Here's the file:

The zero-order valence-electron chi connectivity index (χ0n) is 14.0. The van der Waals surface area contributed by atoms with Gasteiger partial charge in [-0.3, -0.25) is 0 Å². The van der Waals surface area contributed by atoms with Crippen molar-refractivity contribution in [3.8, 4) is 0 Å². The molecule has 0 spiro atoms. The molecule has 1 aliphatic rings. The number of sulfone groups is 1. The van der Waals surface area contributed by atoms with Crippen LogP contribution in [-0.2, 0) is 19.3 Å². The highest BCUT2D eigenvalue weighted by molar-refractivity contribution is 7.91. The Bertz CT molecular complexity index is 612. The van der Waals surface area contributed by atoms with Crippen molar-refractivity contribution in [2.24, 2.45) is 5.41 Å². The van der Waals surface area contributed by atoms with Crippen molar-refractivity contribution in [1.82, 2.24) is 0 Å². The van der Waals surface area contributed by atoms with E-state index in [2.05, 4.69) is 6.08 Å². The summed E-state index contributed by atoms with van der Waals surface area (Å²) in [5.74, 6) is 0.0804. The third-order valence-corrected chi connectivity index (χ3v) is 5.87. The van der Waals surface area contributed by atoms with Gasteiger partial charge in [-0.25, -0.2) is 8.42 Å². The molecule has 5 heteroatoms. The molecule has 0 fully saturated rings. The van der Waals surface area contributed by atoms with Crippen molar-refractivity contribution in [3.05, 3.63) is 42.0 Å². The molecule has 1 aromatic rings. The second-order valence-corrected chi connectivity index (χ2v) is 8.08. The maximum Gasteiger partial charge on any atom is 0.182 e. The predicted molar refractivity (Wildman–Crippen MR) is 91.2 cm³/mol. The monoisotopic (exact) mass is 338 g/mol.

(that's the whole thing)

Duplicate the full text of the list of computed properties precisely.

The zero-order valence-electron chi connectivity index (χ0n) is 14.0. The van der Waals surface area contributed by atoms with Gasteiger partial charge in [-0.3, -0.25) is 0 Å². The van der Waals surface area contributed by atoms with Crippen molar-refractivity contribution in [3.8, 4) is 0 Å². The molecule has 0 spiro atoms. The molecule has 1 aliphatic rings. The number of sulfone groups is 1. The van der Waals surface area contributed by atoms with Crippen LogP contribution in [-0.2, 0) is 19.3 Å². The highest BCUT2D eigenvalue weighted by molar-refractivity contribution is 7.91. The Bertz CT molecular complexity index is 612. The van der Waals surface area contributed by atoms with Crippen molar-refractivity contribution in [2.24, 2.45) is 5.41 Å². The van der Waals surface area contributed by atoms with Crippen molar-refractivity contribution in [1.82, 2.24) is 0 Å². The van der Waals surface area contributed by atoms with E-state index in [2.05, 4.69) is 6.08 Å². The summed E-state index contributed by atoms with van der Waals surface area (Å²) in [5.74, 6) is 0.0804. The third-order valence-corrected chi connectivity index (χ3v) is 5.87. The van der Waals surface area contributed by atoms with Gasteiger partial charge in [-0.25, -0.2) is 8.42 Å². The molecule has 5 heteroatoms. The molecule has 0 fully saturated rings. The van der Waals surface area contributed by atoms with Crippen molar-refractivity contribution in [3.05, 3.63) is 42.0 Å². The molecule has 1 aromatic rings. The second-order valence-corrected chi connectivity index (χ2v) is 8.08. The maximum Gasteiger partial charge on any atom is 0.182 e. The predicted molar refractivity (Wildman–Crippen MR) is 91.2 cm³/mol. The monoisotopic (exact) mass is 338 g/mol.